The Water element represents the idea of flow. The body is also made of water!! From our saliva to protective mucus membranes, to the fluid in our joints, the water element is very important for the body. When the water element is healthy, skin is soft, and mucus membranes are healthy. When the water element is out of balance, there is water retention and excess mucus for example. The water element is moist, and so symptoms of the water element have this quality. There are foods, herbs, and lifestyle practices that increase or decrease the water element.

The Earth element represents the idea of solidity, stability, and structure. The presence of healthy earth element would be for example healthy bones and tissues, as well as emotional stability and reliability. When the earth element is out of balance, there can be for example excess tissue, growths, heaviness, stagnation, depression. The earth element is heavy, and so symptoms associated with the earth element are heavy. There are foods, herbs, and lifestyle practices that increase or decrease the earth element.

The Doshas Explained 

Ayurveda divides the elements that make up an individual person’s constitution into “Doshas.” The three Doshas, as they are commonly called, are Vata, Pitta, and Kapha. These have come to be understood in the west as:
– Vata Dosha, described by the air and ether elements, otherwise known as “wind”
– Pitta Dosha, described by the fire and water elements, otherwise known as “fire”
– Kapha Dosha, described by the earth and water elements, otherwise known as “earth” or “water”

Vata is the energy is involved with movement. Vata is always moving. Like the wind.

Kapha energy is involved with fluid dynamics, coshesion and structure.

Pitta is the energy used in transformation & digestion, as in your “digestive fire.”

Every person has traits and functions all three Dohsas.   Everyone has a unique balance of the three, which is one of our determining factors of individuality.

It is important to know that each Dosha has an in-balance and out-of-balance state, and so does each person. An individual has their state of the Doshas at conception, which is their in-balance state, as well as their current state of the Doshas, or their out-of-balance state.

The goal of Ayurveda is to help you return to your original state of balance and maintain it. When working with an Ayurvedic Practitioner, they use the unchanging characteristics in your body, as well as long term patterns, to determine your original balanced state, and they use current symptoms and patterns to determine your current or imbalanced state.

It is also important to know that Ayurveda is not just about the three Doshas in the body and mind. The framework of the elements describes everything in existence: the food you eat, your environment, and your activities. In this way, you can see how you fit within the big picture, and you can understand why the foods, environments, and activities you partake in cause you to be in or out of balance.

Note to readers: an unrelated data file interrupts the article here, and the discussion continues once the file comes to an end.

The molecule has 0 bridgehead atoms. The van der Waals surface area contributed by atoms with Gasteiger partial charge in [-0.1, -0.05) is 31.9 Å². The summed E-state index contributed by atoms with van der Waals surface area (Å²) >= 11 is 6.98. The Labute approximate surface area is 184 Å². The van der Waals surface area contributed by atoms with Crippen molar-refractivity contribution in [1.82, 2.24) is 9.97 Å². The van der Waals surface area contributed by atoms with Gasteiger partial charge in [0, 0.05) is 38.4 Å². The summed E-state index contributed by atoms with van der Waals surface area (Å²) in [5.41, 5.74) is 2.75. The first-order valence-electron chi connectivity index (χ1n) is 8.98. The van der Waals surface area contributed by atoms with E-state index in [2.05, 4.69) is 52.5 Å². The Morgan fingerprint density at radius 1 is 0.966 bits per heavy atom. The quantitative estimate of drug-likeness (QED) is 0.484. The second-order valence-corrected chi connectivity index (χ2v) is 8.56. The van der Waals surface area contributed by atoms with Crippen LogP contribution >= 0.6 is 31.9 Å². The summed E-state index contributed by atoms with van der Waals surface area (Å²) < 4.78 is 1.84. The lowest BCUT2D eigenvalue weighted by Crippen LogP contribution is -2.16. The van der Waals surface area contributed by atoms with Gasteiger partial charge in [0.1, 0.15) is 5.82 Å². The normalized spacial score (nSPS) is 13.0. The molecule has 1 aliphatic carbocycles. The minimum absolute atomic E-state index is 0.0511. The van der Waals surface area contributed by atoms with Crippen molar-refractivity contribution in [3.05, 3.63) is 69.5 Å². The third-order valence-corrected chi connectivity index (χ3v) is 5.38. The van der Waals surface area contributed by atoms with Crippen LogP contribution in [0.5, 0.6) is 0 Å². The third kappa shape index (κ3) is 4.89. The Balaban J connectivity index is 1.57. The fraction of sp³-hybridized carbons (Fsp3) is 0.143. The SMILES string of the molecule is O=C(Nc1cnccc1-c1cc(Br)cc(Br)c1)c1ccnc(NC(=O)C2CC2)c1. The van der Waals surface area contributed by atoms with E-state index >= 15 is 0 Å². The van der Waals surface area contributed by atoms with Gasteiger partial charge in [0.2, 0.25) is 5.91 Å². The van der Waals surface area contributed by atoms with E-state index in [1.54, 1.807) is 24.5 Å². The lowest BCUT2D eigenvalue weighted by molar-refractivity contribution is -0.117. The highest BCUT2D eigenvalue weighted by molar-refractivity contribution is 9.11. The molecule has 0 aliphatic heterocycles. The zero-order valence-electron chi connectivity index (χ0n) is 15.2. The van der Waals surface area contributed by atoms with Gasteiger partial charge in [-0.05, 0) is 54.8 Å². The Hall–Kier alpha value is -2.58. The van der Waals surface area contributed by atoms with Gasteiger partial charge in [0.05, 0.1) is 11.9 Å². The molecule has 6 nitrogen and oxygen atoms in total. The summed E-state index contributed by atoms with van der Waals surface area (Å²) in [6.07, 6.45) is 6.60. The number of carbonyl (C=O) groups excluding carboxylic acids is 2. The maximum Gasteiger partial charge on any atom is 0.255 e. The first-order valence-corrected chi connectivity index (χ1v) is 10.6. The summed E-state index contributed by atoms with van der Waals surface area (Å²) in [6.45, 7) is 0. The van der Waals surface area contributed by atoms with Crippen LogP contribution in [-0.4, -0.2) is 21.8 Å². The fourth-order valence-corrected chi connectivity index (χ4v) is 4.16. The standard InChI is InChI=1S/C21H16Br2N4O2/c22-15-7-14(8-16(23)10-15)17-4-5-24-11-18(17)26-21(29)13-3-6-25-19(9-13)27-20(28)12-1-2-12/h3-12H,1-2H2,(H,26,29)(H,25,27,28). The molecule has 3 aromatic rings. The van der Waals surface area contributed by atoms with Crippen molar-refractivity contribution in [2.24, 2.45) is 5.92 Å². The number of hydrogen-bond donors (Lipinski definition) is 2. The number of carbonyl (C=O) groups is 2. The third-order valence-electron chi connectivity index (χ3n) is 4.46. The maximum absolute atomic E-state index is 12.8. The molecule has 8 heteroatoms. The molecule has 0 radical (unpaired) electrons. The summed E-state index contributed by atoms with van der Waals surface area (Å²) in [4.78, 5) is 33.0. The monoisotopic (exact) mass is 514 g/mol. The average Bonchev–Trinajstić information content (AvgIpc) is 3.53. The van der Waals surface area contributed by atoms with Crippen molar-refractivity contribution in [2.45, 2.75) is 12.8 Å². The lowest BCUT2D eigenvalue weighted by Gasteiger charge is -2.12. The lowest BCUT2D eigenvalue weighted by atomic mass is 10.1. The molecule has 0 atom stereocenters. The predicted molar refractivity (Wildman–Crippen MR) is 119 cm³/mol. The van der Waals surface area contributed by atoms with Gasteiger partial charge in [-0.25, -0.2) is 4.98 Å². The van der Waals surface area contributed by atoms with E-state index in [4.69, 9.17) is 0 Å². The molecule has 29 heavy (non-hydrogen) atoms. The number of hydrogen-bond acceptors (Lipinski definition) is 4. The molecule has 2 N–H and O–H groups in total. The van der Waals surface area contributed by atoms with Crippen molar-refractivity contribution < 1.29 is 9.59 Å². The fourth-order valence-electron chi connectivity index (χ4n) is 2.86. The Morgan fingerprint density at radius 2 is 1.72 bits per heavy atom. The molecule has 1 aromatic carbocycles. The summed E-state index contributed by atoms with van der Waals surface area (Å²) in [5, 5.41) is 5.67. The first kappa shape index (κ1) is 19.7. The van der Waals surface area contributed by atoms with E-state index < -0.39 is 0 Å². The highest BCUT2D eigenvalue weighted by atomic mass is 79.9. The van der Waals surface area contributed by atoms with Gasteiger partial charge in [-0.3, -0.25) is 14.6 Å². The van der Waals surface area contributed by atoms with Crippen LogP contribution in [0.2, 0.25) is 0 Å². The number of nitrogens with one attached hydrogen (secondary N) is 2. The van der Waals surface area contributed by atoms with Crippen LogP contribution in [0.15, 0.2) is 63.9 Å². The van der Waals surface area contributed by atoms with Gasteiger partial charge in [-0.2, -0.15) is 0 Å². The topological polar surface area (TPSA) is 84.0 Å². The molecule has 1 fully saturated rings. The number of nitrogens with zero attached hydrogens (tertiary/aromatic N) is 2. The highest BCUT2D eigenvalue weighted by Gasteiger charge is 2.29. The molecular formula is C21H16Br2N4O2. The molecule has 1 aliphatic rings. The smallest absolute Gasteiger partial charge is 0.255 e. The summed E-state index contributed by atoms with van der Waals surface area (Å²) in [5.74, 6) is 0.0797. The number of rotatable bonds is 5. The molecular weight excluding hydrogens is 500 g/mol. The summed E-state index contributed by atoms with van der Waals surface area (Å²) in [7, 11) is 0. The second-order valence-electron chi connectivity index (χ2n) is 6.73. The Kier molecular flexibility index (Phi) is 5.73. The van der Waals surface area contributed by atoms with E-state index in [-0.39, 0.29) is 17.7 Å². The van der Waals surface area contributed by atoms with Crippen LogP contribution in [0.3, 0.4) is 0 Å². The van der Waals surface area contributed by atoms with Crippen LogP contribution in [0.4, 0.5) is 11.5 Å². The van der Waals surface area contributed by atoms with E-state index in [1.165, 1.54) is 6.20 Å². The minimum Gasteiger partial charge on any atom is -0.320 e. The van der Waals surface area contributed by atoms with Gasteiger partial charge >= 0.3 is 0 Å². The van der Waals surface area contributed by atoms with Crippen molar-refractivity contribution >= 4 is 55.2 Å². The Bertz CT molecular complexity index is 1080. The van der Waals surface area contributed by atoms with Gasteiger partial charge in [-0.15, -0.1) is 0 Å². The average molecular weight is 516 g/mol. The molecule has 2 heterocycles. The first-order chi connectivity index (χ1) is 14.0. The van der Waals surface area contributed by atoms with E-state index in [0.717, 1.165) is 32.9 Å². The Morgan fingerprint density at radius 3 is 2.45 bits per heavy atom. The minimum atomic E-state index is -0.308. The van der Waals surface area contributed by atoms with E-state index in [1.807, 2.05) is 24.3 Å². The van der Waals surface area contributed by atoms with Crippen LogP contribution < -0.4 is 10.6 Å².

A Break Down of Each Dosha

The Vata Dosha is described by the air and ether elements, and is the energy of movement in the body for example breathing, muscle movement, heartbeat, elimination, circulation, absorption and elimination. Vata also characterizes the movement of the mind; when Vata is in balance there is enthusiasm, flexibility, creativity, expansiveness, and the ability to understand esoteric concepts.  The body of a person who is Vata nature from conception has long bones, is naturally thin, does not produce much sweat, and tends towards dryness. The potential interests of a person of Vata nature include art, philosophy, dance, hiking, running, jobs that require physical movement and jobs that include speaking.

Symptoms/Disease: Vata is cold, dry, light, unstable, and mobile, and so symptoms of Vata dosha imbalance take on these qualities. Examples of Vata imbalances include a dry cough, cold hands and feet, systemic dryness, dry skin, hair & or nails, poor circulation, sensitive digestion, gas, constipation, malabsorption, insomnia, forgetting to eat, worry, anxiety, PMS, twitches & tics, osteoporosis, as well as other specific disease conditions and psychological/neurological conditions. Long term Vata imbalance leads to depletion and emaciation. It may be no surprise to you then that the age of 65+ is also characterized as the Vata time of life.  Aging in Ayurveda is seen as an increase in Vata.

Diet & Lifestyle: To bring balance to Vata dosha we apply the opposite qualities. The digestive fire is strengthened with warming foods and digestive spices, to increase the fire element, as well as healthy moisture in the form of oils for Vata like ghee, sesame or avocado oil. The best tastes for Vata are sweet, salty, and sour. Food is cooked, unctuous and warm, lots of soups and broths.  Warming spices like fresh ginger and cinnamon help balance Vata individuals.  It is contraindicated for people with Vata dosha to eat raw or cold foods. Since Vata dosha inherently brings variability, Vata is reduced by having strict routines around meal times and sleep. There are specific herbs that target Vata type diseases and symptoms.

Season: Vata tends to accumulate in the body when the summer starts to cool down, and peaks in the coldest dry months of winter. Vata can also be aggravated during a change of seasons as your body adjusts to the new environment. These moments are when humans tend to catch a cold or experience cold, dry symptoms. This does not mean this is the only time of year that you can experience a Va imbalance. A Vata imbalance can occur at any time, however they are more likely during the Vata time of year.